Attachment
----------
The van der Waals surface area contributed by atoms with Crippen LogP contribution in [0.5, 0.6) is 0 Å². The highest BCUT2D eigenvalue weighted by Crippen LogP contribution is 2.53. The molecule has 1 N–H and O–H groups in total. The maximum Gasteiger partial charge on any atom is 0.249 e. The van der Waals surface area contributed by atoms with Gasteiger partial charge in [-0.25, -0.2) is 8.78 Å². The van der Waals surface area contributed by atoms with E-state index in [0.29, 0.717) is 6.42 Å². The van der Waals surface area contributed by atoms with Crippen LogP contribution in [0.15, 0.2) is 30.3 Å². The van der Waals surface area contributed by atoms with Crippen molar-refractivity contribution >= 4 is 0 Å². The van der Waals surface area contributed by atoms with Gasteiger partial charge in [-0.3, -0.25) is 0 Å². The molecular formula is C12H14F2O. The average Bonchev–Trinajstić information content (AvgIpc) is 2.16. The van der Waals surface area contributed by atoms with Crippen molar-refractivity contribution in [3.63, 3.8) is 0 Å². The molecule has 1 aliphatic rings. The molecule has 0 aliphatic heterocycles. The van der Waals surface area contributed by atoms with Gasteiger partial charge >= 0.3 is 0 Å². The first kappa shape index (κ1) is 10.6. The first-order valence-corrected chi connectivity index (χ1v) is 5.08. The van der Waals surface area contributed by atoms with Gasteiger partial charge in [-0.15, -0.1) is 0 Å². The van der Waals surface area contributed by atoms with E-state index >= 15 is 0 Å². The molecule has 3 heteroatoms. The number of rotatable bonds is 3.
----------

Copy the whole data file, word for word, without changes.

The van der Waals surface area contributed by atoms with Crippen LogP contribution in [0.5, 0.6) is 0 Å². The highest BCUT2D eigenvalue weighted by Crippen LogP contribution is 2.53. The molecule has 1 N–H and O–H groups in total. The maximum Gasteiger partial charge on any atom is 0.249 e. The van der Waals surface area contributed by atoms with Gasteiger partial charge in [-0.25, -0.2) is 8.78 Å². The van der Waals surface area contributed by atoms with E-state index in [0.29, 0.717) is 6.42 Å². The van der Waals surface area contributed by atoms with Crippen LogP contribution in [0.15, 0.2) is 30.3 Å². The van der Waals surface area contributed by atoms with Crippen molar-refractivity contribution >= 4 is 0 Å². The van der Waals surface area contributed by atoms with Gasteiger partial charge in [-0.3, -0.25) is 0 Å². The molecular formula is C12H14F2O. The average Bonchev–Trinajstić information content (AvgIpc) is 2.16. The van der Waals surface area contributed by atoms with Crippen molar-refractivity contribution in [3.63, 3.8) is 0 Å². The molecule has 1 aliphatic rings. The molecule has 0 aliphatic heterocycles. The van der Waals surface area contributed by atoms with Gasteiger partial charge >= 0.3 is 0 Å². The first kappa shape index (κ1) is 10.6. The first-order valence-corrected chi connectivity index (χ1v) is 5.08. The van der Waals surface area contributed by atoms with Gasteiger partial charge in [-0.15, -0.1) is 0 Å². The van der Waals surface area contributed by atoms with E-state index >= 15 is 0 Å². The molecule has 3 heteroatoms. The number of rotatable bonds is 3.